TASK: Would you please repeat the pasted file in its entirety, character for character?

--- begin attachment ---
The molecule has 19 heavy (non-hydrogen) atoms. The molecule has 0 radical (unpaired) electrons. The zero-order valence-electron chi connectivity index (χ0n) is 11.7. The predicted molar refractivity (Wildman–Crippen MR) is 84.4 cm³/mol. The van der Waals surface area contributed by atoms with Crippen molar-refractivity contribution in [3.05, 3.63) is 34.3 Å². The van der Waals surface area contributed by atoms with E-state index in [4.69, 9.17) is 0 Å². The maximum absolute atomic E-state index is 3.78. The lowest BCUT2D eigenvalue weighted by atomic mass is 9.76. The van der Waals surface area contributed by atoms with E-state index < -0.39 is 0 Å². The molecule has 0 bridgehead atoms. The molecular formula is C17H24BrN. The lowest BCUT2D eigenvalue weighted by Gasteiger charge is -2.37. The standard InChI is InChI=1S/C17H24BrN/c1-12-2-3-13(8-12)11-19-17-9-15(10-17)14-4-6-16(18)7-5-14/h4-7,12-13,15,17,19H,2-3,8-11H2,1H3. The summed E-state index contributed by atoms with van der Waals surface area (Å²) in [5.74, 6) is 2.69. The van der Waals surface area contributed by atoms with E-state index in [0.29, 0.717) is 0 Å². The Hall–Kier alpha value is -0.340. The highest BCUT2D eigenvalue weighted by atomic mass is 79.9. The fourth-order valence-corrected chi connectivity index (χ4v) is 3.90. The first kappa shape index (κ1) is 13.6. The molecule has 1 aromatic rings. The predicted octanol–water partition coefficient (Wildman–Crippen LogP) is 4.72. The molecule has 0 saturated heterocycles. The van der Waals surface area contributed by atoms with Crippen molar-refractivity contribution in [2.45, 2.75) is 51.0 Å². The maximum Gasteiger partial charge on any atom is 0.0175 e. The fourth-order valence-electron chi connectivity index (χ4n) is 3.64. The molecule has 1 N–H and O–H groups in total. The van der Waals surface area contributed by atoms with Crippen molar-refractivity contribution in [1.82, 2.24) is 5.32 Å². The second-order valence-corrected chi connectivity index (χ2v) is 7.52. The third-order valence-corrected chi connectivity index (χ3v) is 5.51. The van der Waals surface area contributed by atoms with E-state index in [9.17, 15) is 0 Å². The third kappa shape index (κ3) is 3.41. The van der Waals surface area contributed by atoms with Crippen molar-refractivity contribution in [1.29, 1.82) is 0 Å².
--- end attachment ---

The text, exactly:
The molecule has 19 heavy (non-hydrogen) atoms. The molecule has 0 radical (unpaired) electrons. The zero-order valence-electron chi connectivity index (χ0n) is 11.7. The predicted molar refractivity (Wildman–Crippen MR) is 84.4 cm³/mol. The van der Waals surface area contributed by atoms with Crippen molar-refractivity contribution in [3.05, 3.63) is 34.3 Å². The van der Waals surface area contributed by atoms with E-state index in [4.69, 9.17) is 0 Å². The maximum absolute atomic E-state index is 3.78. The lowest BCUT2D eigenvalue weighted by atomic mass is 9.76. The van der Waals surface area contributed by atoms with E-state index < -0.39 is 0 Å². The molecule has 0 bridgehead atoms. The molecular formula is C17H24BrN. The lowest BCUT2D eigenvalue weighted by Gasteiger charge is -2.37. The standard InChI is InChI=1S/C17H24BrN/c1-12-2-3-13(8-12)11-19-17-9-15(10-17)14-4-6-16(18)7-5-14/h4-7,12-13,15,17,19H,2-3,8-11H2,1H3. The summed E-state index contributed by atoms with van der Waals surface area (Å²) in [5.74, 6) is 2.69. The van der Waals surface area contributed by atoms with E-state index in [0.29, 0.717) is 0 Å². The Hall–Kier alpha value is -0.340. The highest BCUT2D eigenvalue weighted by atomic mass is 79.9. The fourth-order valence-corrected chi connectivity index (χ4v) is 3.90. The first kappa shape index (κ1) is 13.6. The molecule has 1 aromatic rings. The predicted octanol–water partition coefficient (Wildman–Crippen LogP) is 4.72. The molecule has 0 saturated heterocycles. The van der Waals surface area contributed by atoms with Crippen molar-refractivity contribution in [2.45, 2.75) is 51.0 Å². The maximum Gasteiger partial charge on any atom is 0.0175 e. The fourth-order valence-electron chi connectivity index (χ4n) is 3.64. The molecule has 1 N–H and O–H groups in total. The van der Waals surface area contributed by atoms with Crippen molar-refractivity contribution in [1.82, 2.24) is 5.32 Å². The second-order valence-corrected chi connectivity index (χ2v) is 7.52. The third-order valence-corrected chi connectivity index (χ3v) is 5.51. The van der Waals surface area contributed by atoms with E-state index in [9.17, 15) is 0 Å². The third kappa shape index (κ3) is 3.41. The van der Waals surface area contributed by atoms with Crippen molar-refractivity contribution in [1.29, 1.82) is 0 Å².